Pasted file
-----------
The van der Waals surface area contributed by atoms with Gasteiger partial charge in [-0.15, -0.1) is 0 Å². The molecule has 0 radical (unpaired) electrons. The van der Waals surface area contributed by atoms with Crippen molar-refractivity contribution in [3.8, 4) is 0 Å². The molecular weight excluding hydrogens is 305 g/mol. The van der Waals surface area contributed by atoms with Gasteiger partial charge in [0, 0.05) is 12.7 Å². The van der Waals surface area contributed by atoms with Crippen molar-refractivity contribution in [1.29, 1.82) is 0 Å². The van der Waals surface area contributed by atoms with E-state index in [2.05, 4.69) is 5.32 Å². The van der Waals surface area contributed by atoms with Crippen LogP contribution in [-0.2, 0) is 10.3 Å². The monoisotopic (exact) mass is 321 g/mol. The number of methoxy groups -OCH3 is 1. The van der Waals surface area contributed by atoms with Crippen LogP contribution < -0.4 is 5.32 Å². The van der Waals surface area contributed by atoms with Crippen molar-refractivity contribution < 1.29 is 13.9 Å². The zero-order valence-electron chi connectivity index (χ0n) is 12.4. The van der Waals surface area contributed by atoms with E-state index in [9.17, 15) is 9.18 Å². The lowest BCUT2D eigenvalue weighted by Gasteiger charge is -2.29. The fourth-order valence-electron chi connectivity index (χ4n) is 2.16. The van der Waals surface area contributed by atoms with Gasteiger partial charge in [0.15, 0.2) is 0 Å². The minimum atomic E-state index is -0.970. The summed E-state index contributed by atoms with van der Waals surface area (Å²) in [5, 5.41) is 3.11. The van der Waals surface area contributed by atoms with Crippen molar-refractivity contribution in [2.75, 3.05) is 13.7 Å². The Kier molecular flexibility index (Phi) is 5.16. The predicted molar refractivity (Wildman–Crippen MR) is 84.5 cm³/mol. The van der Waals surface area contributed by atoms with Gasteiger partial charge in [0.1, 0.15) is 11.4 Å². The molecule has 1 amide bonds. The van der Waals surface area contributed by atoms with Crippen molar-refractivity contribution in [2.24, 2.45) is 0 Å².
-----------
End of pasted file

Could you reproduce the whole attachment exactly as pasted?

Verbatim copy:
The van der Waals surface area contributed by atoms with Gasteiger partial charge in [-0.15, -0.1) is 0 Å². The molecule has 0 radical (unpaired) electrons. The van der Waals surface area contributed by atoms with Crippen molar-refractivity contribution in [3.8, 4) is 0 Å². The molecular weight excluding hydrogens is 305 g/mol. The van der Waals surface area contributed by atoms with Gasteiger partial charge in [0, 0.05) is 12.7 Å². The van der Waals surface area contributed by atoms with Crippen molar-refractivity contribution in [1.29, 1.82) is 0 Å². The van der Waals surface area contributed by atoms with E-state index in [2.05, 4.69) is 5.32 Å². The van der Waals surface area contributed by atoms with Crippen LogP contribution in [-0.2, 0) is 10.3 Å². The monoisotopic (exact) mass is 321 g/mol. The number of methoxy groups -OCH3 is 1. The van der Waals surface area contributed by atoms with Crippen LogP contribution < -0.4 is 5.32 Å². The van der Waals surface area contributed by atoms with Crippen molar-refractivity contribution < 1.29 is 13.9 Å². The zero-order valence-electron chi connectivity index (χ0n) is 12.4. The van der Waals surface area contributed by atoms with E-state index in [9.17, 15) is 9.18 Å². The lowest BCUT2D eigenvalue weighted by Gasteiger charge is -2.29. The fourth-order valence-electron chi connectivity index (χ4n) is 2.16. The van der Waals surface area contributed by atoms with Gasteiger partial charge in [0.15, 0.2) is 0 Å². The minimum atomic E-state index is -0.970. The summed E-state index contributed by atoms with van der Waals surface area (Å²) in [5, 5.41) is 3.11. The van der Waals surface area contributed by atoms with Crippen molar-refractivity contribution in [2.75, 3.05) is 13.7 Å². The Kier molecular flexibility index (Phi) is 5.16. The predicted molar refractivity (Wildman–Crippen MR) is 84.5 cm³/mol. The van der Waals surface area contributed by atoms with Gasteiger partial charge in [0.1, 0.15) is 11.4 Å². The molecule has 1 amide bonds. The van der Waals surface area contributed by atoms with Crippen molar-refractivity contribution in [2.24, 2.45) is 0 Å².